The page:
Raising Money Through the Lottery
The lottery is a popular means of raising funds for public purposes. It is cheap to organize and easy to play, so it appeals to a wide range of people. Traditionally, the prize has been cash, but it can also be goods or services. In the seventeenth century, the Dutch state-owned Staatsloterij held lotteries to raise money for everything from poor relief to public works projects. Lotteries were hailed as a painless form of taxation, and they were even used to finance the American Revolution.
In the nineteen-sixties, states faced a series of budget crises that could not be resolved by raising taxes or cutting services. In desperation, many states turned to the lottery. New Hampshire launched the modern era of state lotteries in 1964, and thirteen states followed suit within a few years. Lotteries were seen as an alternative to more unpleasant options, and they quickly proved popular among the nation’s notoriously tax averse voters.
Whether or not the prize is money, lottery winners tend to have high levels of enjoyment. This is in large part because of the psychological appeal of the game: players know they are unlikely to win, but they feel compelled to buy tickets nonetheless, and they enjoy imagining themselves as the lucky winner of a big jackpot. In addition, the gratifying experience of scratching a ticket has strong non-monetary value and reinforces positive emotions, adding to the utility of the purchase.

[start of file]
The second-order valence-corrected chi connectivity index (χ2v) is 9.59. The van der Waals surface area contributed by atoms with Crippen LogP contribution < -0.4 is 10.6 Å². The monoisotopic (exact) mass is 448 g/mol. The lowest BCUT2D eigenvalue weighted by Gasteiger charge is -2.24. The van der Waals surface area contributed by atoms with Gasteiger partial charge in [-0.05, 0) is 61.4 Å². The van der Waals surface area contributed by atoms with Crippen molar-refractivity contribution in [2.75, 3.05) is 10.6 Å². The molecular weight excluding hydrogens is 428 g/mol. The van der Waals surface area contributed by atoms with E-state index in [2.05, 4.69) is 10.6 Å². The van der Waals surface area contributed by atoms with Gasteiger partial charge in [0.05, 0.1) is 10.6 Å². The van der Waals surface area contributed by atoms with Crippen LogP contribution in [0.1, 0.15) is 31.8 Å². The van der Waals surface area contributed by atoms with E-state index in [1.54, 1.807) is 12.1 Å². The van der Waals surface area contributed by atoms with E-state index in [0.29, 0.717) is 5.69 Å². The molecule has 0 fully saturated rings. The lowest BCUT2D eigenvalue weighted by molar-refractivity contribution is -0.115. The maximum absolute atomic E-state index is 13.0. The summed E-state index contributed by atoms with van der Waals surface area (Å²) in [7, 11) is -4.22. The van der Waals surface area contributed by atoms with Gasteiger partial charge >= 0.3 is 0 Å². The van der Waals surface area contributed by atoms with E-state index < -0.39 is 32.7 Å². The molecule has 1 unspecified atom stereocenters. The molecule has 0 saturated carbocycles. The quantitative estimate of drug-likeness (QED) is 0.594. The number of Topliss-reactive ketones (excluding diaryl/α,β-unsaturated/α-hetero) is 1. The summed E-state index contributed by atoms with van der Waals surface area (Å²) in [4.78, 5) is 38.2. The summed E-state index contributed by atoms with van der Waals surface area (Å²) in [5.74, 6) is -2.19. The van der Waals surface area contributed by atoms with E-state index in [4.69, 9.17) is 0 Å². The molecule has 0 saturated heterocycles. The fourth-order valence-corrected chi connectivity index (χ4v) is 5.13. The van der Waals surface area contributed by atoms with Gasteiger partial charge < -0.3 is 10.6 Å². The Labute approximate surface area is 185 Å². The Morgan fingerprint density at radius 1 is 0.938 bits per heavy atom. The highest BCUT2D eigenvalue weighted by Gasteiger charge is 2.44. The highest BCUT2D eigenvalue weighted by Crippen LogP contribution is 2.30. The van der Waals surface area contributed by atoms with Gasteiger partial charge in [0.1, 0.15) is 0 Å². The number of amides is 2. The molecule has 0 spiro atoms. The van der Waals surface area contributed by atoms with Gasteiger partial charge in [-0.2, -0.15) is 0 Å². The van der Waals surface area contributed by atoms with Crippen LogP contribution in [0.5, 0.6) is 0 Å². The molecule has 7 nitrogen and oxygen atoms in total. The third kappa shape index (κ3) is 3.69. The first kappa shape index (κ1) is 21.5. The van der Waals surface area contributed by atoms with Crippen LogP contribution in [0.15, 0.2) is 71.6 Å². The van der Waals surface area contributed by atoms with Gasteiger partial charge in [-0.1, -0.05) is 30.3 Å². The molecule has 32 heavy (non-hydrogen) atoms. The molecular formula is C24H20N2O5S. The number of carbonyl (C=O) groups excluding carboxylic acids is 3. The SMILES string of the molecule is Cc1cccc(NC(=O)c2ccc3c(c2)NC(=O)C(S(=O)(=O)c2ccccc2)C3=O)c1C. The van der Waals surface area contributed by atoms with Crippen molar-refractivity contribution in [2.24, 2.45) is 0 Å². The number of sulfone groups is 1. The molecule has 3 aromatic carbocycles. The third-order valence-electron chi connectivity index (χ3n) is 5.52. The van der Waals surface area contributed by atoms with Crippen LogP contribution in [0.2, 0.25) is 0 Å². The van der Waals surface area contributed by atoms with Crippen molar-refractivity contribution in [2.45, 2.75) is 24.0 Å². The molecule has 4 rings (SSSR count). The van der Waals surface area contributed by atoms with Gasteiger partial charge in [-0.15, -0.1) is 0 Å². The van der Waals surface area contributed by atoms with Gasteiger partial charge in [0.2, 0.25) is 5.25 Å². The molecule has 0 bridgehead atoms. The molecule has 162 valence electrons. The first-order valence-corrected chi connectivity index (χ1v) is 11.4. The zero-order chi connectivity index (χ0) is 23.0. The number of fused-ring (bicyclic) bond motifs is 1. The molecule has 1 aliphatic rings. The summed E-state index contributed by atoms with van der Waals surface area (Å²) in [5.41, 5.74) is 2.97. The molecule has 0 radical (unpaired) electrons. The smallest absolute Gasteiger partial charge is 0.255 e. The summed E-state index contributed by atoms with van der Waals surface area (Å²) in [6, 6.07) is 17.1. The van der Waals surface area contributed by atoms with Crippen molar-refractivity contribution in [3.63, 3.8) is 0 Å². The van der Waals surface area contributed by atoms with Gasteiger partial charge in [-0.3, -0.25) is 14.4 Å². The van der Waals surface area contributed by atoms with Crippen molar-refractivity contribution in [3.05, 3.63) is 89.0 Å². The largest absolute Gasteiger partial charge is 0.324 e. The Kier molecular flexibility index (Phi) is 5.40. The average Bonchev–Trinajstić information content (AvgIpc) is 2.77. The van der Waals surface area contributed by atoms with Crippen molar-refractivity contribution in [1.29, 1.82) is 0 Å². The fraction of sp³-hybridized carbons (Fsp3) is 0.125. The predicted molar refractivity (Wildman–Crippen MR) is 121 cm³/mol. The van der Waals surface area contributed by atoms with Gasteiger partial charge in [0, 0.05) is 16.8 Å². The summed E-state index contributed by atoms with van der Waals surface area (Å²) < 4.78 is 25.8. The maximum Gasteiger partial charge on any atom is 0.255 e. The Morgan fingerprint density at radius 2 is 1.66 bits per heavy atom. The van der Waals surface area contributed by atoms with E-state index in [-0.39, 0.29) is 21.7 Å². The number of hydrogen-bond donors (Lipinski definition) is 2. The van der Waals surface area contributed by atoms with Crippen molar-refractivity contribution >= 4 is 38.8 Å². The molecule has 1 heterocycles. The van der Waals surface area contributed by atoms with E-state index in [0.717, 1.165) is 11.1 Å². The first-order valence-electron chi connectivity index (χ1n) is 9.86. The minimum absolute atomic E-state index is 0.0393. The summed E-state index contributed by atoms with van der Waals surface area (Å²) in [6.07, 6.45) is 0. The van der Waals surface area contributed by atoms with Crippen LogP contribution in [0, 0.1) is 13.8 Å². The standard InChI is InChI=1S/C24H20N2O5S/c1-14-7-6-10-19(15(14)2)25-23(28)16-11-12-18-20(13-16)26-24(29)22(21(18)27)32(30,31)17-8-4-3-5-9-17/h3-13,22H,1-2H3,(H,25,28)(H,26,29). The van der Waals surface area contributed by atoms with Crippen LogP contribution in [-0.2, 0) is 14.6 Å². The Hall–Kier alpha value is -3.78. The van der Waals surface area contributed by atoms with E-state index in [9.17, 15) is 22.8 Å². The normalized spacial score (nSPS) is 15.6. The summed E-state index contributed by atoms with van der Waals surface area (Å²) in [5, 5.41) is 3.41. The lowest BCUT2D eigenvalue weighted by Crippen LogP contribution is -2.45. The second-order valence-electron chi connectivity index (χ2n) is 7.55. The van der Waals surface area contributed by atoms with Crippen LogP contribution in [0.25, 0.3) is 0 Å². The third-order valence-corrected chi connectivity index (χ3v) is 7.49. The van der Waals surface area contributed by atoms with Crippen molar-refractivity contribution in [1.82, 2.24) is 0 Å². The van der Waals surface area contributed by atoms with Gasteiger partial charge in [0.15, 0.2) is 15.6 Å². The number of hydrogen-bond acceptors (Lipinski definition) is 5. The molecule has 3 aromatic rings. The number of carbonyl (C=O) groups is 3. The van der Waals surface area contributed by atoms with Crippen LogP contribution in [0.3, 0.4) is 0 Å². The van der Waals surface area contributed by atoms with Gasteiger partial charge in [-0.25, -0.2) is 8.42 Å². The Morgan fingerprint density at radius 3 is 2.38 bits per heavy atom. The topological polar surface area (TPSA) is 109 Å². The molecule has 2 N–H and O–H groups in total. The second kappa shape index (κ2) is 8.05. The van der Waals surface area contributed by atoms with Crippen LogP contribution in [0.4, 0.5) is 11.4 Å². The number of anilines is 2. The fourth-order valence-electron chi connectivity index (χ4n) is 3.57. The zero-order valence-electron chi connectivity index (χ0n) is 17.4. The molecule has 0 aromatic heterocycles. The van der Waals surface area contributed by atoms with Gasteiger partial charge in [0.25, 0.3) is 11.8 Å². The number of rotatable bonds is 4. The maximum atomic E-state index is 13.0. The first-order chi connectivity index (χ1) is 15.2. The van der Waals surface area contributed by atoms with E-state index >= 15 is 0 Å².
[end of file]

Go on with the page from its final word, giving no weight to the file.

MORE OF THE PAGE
While the lottery is a fun diversion, it can also be harmful to individual well-being. It can lead to compulsive gambling, and it can increase the risk of other kinds of risky behavior. It can also make people gullible and short-sighted, and it can contribute to feelings of insecurity and helplessness. In the long run, however, it may also be expensive to society as a whole.
Cohen’s argument is that the lottery’s success in the twenty-first century began when it became clear that there was a lot of money to be made by making gambling palatable to the general public. This coincided with a crisis in state finances that could not be solved without increasing taxes or cutting services, which were both highly unpopular with voters.
The modern lottery is a lucrative enterprise with broad appeal that appeals to multiple constituencies, from convenience store operators (whose revenue comes from selling tickets) to teachers (in states where lottery revenues are earmarked for education) and politicians (who get accustomed to receiving lotto money in campaign contributions). In addition, the lottery has become adept at using advertising strategies to keep players hooked, not unlike tobacco or video games. This is no accident, as lottery commissioners are aware of the psychology of addiction and employ a variety of tricks to make gambling appealing to people who don’t necessarily need to win. As Cohen points out, the truth is that the lottery is not really a harmless pastime: It’s a big-money gamble with a lot of losers.